President Donald Trump on Monday unveiled his fiscal 2021 budget plan to Congress, which is devoid of details on two of the most prominent healthcare policy issues on the 2020 campaign trail: large-scale healthcare reform and prescription drug pricing.
The president's budget is largely a messaging document, and Congress is not obligated to follow his recommendations. However, it provides insight into Trump's healthcare priorities ahead of the 2020 presidential election.
Unlike prior years, Trump's budget does not recommend a detailed plan to repeal and replace the Affordable Care Act, despite the fact that his administration is pursuing a lawsuit that could strike down the landmark healthcare law in its entirety. Instead, Trump's budget lays out general principles for health reform including protecting individuals with pre-existing conditions, transparency of healthcare costs, lowering drug costs, ending surprise medical billing, increasing competition, and reducing regulations. The budget gives a savings "allowance" to the policies of $844 billion over 10 years.
Trump in previous budgets advocated for failed legislation to repeal the ACA led by Sens. Lindsey Graham (R-S.C.) and Bill Cassidy (R-La.). The legislation would convert all of the ACA's funding into block grants. It would also convert Medicaid into a per capita cap system that would dole out funding based on the state's population.
Trump also diverged from previous budgets by leaving drug-pricing reform up to Congress with an "allowance" of $135 billion for bipartisan policy to lower drug costs. The HHS budget generally says the administration supports an out-of-pocket cap for beneficiaries' pharmacy drug costs, policies to promote generic and biosimilar competition, increasing drugmakers' share of Medicaid rebates and authorizing innovative Medicaid drug payment models.
In contrast, Trump last year proposed a laundry list of 25 policies to reduce prescription drug costs.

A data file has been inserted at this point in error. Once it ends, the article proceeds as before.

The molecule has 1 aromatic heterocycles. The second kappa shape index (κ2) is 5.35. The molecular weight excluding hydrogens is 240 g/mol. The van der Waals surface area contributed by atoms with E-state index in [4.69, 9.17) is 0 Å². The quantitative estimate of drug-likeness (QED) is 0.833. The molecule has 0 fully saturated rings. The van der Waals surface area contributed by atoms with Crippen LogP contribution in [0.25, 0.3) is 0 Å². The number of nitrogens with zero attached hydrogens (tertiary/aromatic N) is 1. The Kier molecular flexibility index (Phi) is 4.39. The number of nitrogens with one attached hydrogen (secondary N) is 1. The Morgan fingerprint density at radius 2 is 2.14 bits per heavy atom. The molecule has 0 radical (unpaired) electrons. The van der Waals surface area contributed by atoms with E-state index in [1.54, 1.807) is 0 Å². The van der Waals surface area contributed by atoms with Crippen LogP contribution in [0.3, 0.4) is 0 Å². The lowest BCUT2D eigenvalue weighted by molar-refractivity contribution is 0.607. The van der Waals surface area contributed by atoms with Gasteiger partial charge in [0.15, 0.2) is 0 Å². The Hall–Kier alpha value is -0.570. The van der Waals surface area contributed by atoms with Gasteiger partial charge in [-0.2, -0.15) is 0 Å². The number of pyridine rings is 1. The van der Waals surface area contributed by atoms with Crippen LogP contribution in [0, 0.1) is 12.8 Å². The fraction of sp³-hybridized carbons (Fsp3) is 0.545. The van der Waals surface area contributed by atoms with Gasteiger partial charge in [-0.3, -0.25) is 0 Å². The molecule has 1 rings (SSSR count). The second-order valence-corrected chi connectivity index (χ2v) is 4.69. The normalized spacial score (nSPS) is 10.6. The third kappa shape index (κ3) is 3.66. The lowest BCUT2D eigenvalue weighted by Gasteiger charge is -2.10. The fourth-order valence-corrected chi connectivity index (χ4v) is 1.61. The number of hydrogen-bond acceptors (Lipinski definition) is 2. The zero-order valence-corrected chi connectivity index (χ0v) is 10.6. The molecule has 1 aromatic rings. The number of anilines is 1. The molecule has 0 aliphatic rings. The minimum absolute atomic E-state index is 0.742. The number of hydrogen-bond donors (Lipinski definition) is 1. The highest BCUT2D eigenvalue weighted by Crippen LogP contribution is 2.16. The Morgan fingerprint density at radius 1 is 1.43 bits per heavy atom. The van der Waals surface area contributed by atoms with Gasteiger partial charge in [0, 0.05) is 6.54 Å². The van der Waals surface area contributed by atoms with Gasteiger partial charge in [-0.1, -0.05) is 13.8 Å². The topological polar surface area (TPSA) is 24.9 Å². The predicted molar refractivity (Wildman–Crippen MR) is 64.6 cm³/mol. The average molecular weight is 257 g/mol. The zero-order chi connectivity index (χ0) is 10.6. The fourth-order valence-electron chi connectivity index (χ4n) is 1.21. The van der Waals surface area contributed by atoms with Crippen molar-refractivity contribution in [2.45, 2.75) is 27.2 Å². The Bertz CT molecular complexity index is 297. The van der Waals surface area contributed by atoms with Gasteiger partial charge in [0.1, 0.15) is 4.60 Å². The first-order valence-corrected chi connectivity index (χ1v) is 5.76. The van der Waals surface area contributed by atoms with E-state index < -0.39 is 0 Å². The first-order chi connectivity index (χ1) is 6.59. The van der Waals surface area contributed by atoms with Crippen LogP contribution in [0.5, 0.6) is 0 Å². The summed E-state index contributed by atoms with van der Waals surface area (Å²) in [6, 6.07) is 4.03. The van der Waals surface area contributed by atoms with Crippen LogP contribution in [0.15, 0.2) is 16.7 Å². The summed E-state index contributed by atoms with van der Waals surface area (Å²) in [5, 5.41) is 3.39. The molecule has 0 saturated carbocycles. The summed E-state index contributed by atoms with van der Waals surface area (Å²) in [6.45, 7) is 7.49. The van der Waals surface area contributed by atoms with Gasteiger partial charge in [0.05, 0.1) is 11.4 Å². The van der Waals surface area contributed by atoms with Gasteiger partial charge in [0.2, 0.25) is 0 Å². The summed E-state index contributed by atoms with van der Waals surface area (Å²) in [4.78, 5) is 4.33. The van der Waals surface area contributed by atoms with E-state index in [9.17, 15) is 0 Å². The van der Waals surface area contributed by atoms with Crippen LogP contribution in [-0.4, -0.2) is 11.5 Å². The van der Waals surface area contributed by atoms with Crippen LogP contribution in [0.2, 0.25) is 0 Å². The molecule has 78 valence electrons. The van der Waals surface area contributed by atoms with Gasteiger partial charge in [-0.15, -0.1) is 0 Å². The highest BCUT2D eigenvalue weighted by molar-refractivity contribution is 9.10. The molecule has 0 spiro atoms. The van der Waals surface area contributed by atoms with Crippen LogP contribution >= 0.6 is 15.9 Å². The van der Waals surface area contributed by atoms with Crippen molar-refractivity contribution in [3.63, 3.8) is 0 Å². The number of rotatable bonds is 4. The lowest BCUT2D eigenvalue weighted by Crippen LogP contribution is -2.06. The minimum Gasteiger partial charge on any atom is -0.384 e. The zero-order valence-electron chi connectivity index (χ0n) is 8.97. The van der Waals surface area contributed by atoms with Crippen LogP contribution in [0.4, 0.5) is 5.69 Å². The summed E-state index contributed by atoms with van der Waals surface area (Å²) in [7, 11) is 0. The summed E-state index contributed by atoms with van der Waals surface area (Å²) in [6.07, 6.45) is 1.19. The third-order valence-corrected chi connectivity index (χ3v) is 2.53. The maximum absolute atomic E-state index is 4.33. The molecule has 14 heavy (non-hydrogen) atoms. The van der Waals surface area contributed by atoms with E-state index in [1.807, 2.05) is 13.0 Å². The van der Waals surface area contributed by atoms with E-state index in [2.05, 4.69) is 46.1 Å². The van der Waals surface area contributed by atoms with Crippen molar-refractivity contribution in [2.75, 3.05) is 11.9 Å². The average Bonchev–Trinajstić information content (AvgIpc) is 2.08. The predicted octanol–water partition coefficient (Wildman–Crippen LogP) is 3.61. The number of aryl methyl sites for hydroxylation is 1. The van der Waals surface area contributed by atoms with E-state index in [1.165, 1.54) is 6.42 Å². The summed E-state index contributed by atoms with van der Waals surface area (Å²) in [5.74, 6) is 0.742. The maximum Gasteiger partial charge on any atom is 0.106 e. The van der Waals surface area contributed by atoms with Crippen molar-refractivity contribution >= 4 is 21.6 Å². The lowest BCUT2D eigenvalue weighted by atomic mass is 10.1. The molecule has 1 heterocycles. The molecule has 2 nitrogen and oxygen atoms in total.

Overall, Trump proposed significant domestic spending cuts, including a 9% cut to HHS. The Veterans Affairs Department, however, would get a 13% funding increase.
Trump's healthcare budget would impose work requirements for food stamps and Medicaid nationwide. The administration also proposed allowing the CMS to conduct more frequent eligibility checks for Medicaid enrollees.
Other Trump budget requests include a funding increase of $24 million to improve oversight of the 340B drug discount program, a continuation of cuts to Medicaid disproportionate-share hospital payments from 2025 through 2030, provider-level transparency on Medicaid supplemental payments, limiting total payments for uncompensated care, site-neutral payment policies for some physician services administered in hospital outpatient departments, eliminating bad debt for payments to DSH-eligible hospitals, and reducing payment for some hospice services provided in skilled-nursing facilities. Several of these policies were also included in HHS' fiscal 2020 budget request.
The left-leaning Center on Budget and Policy Priorities and the Federation of American Hospitals, which represents for-profit hospitals, both denounced the budget proposal.
"The arbitrary cuts to health care programs envisioned in the budget will make the job of America's caregivers much more difficult. This proposal combined with already issued regulations will result in a reduction in coverage, putting the health care of millions of patients at risk," Federation CEO Chip Kahn said.